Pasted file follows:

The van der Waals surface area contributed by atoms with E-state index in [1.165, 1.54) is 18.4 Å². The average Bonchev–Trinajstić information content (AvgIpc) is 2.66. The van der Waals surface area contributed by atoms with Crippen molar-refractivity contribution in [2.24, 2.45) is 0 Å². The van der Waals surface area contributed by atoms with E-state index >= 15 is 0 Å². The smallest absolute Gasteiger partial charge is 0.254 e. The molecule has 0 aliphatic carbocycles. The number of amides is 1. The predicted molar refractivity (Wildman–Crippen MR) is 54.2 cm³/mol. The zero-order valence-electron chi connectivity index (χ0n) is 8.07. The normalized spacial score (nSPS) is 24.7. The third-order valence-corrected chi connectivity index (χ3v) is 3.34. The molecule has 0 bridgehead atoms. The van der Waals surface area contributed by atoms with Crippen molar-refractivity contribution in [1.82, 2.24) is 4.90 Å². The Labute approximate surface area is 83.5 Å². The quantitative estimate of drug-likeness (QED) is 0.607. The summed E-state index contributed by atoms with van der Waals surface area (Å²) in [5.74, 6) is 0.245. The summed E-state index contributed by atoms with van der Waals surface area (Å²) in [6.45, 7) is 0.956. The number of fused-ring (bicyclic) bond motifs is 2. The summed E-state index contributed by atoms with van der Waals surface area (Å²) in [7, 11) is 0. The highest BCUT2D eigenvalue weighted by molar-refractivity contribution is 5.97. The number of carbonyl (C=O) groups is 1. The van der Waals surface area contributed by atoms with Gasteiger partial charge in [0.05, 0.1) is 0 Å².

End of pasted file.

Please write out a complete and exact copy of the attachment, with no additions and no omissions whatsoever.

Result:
The van der Waals surface area contributed by atoms with E-state index in [1.165, 1.54) is 18.4 Å². The average Bonchev–Trinajstić information content (AvgIpc) is 2.66. The van der Waals surface area contributed by atoms with Crippen molar-refractivity contribution in [2.24, 2.45) is 0 Å². The van der Waals surface area contributed by atoms with E-state index >= 15 is 0 Å². The smallest absolute Gasteiger partial charge is 0.254 e. The molecule has 0 aliphatic carbocycles. The number of amides is 1. The predicted molar refractivity (Wildman–Crippen MR) is 54.2 cm³/mol. The zero-order valence-electron chi connectivity index (χ0n) is 8.07. The normalized spacial score (nSPS) is 24.7. The third-order valence-corrected chi connectivity index (χ3v) is 3.34. The molecule has 0 bridgehead atoms. The van der Waals surface area contributed by atoms with Crippen molar-refractivity contribution in [1.82, 2.24) is 4.90 Å². The Labute approximate surface area is 83.5 Å². The quantitative estimate of drug-likeness (QED) is 0.607. The summed E-state index contributed by atoms with van der Waals surface area (Å²) in [5.74, 6) is 0.245. The summed E-state index contributed by atoms with van der Waals surface area (Å²) in [6.45, 7) is 0.956. The number of fused-ring (bicyclic) bond motifs is 2. The summed E-state index contributed by atoms with van der Waals surface area (Å²) in [7, 11) is 0. The highest BCUT2D eigenvalue weighted by molar-refractivity contribution is 5.97. The number of carbonyl (C=O) groups is 1. The van der Waals surface area contributed by atoms with Gasteiger partial charge in [0.05, 0.1) is 0 Å².